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'Devil's Knot' offers desolate view of West Memphis Three

Reese Witherspoon delivers a haunting performance in 'Devil's Knot'

Twenty years after the gruesome murder of three 8-year-old boys in West Memphis, Ark., the crime remains unsolved. The killings and the ensuing miscarriage of justice against three accused teens have hardly gone unexplored, becoming a cause célèbre and the subject of news reports, books and no less than four documentaries.

Now add to that list "Devil's Knot," the curiously muted narrative feature directed by Atom Egoyan and starring Colin Firth and Reese Witherspoon.

Egoyan, who has never shied away from the lurid aspects of lost innocence, takes a measured approach that successfully avoids sensationalism. But the film's restraint verges on blankness; a mood of desolation builds in this story of the West Memphis Three, but not an involving drama.

A key problem is that screenwriters Paul Harris Boardman and Scott Derrickson, working from a book by journalist Mara Leveritt, place whole passages of exposition in the mouths of characters, especially a team of private investigators headed by Ron Lax (Firth).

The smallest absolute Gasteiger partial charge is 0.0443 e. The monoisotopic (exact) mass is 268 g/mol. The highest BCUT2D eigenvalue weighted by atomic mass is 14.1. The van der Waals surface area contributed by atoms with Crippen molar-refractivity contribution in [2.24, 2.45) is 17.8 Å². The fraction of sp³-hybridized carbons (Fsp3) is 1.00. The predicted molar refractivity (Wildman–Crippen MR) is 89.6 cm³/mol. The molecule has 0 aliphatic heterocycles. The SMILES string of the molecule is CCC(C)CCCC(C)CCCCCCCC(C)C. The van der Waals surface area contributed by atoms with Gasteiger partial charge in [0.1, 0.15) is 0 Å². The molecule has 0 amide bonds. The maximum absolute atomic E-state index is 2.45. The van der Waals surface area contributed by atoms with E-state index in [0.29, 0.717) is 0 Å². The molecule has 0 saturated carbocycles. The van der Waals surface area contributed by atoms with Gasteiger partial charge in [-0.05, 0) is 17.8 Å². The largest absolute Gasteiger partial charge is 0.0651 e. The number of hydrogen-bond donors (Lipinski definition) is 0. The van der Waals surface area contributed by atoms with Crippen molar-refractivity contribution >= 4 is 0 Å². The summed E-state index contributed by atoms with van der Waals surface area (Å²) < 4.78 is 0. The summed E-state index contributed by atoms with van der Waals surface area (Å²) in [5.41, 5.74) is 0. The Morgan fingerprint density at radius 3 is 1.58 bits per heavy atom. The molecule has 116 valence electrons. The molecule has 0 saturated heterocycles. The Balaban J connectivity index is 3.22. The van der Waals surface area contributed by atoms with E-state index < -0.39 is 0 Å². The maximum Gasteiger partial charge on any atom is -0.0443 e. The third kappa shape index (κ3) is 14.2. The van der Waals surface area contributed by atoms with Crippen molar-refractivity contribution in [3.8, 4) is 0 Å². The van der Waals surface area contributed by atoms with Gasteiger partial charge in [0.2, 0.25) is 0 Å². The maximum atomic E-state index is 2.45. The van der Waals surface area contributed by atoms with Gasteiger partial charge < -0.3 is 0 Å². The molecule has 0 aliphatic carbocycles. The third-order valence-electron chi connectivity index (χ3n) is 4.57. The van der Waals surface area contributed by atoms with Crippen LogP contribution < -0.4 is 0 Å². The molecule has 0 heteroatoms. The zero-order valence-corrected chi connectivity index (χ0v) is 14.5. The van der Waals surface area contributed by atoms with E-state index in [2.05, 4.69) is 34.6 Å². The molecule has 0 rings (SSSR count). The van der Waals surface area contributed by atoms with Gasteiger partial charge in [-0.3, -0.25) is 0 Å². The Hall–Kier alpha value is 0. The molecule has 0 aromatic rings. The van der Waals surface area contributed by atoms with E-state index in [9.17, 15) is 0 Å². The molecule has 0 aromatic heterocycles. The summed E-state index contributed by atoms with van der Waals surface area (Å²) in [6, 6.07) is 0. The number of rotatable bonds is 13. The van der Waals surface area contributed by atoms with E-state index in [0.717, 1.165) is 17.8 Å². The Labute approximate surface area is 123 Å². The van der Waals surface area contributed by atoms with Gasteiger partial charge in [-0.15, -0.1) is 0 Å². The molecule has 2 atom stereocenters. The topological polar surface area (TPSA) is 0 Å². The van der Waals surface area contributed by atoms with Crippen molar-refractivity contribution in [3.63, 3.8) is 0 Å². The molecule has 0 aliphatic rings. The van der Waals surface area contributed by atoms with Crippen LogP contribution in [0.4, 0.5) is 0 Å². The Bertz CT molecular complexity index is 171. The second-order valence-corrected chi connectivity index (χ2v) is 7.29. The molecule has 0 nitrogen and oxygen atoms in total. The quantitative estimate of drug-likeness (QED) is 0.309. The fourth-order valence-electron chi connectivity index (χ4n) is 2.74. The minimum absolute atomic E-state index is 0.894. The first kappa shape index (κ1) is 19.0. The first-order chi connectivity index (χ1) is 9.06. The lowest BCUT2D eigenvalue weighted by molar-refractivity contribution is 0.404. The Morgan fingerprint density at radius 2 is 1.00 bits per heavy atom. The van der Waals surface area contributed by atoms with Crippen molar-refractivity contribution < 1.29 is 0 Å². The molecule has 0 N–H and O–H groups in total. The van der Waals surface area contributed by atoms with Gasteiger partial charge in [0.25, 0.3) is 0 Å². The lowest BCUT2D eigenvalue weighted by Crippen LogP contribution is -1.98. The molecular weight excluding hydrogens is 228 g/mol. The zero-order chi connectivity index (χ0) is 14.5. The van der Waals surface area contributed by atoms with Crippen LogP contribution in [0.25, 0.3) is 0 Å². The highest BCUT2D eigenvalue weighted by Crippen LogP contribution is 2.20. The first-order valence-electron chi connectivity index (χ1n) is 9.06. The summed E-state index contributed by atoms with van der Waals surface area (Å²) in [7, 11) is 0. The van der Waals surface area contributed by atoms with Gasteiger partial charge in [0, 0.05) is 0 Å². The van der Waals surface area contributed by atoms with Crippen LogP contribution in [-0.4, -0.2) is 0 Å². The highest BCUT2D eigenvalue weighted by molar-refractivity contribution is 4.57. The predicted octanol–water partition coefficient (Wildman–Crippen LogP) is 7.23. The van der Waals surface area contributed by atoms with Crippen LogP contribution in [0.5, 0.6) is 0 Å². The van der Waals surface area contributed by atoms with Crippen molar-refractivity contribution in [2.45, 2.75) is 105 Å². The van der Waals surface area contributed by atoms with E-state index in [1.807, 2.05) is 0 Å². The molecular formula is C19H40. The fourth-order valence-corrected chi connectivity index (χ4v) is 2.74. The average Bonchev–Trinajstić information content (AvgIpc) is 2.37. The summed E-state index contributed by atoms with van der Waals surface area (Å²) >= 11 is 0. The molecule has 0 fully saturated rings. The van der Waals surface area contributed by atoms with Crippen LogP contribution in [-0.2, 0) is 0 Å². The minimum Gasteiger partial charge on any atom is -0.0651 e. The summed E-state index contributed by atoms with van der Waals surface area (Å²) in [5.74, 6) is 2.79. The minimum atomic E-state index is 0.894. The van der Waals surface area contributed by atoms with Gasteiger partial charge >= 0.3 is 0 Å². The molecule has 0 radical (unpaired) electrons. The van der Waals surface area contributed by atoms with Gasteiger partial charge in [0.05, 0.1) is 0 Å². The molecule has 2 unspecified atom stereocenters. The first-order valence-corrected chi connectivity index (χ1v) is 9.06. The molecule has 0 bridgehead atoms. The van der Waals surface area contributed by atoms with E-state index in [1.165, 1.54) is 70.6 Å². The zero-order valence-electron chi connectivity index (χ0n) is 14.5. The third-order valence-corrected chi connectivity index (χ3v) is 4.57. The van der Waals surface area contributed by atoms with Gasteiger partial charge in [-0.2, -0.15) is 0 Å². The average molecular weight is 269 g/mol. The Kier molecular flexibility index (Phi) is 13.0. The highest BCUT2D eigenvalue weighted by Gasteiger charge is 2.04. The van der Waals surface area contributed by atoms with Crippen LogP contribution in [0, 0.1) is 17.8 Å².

The well-to-do Lax is a recessive hero, constitutionally sad, as though oppressed by the weight of injustice. He offers his pro bono services to defense attorneys not because he believes the teens are innocent but because he can't tolerate the idea of a death-penalty case based on such meager evidence — much of it revolving around the accused's interest in the occult.

As Pam Hobbs, mother of one of the victims, Witherspoon is relatively unburdened by stilted dialogue and convincingly portrays a tough, working-class woman facing unfathomable grief. "Devil's Knot" begins with a playful interaction between Pam and her son just before his fateful bike ride. It's the film's most natural exchange, and its most haunting.

"Devil's Knot." No MPAA rating. Running time: 1 hour, 54 minutes. At AMC Burbank 16. Also on VOD.

Copyright © 2015, Los Angeles Times
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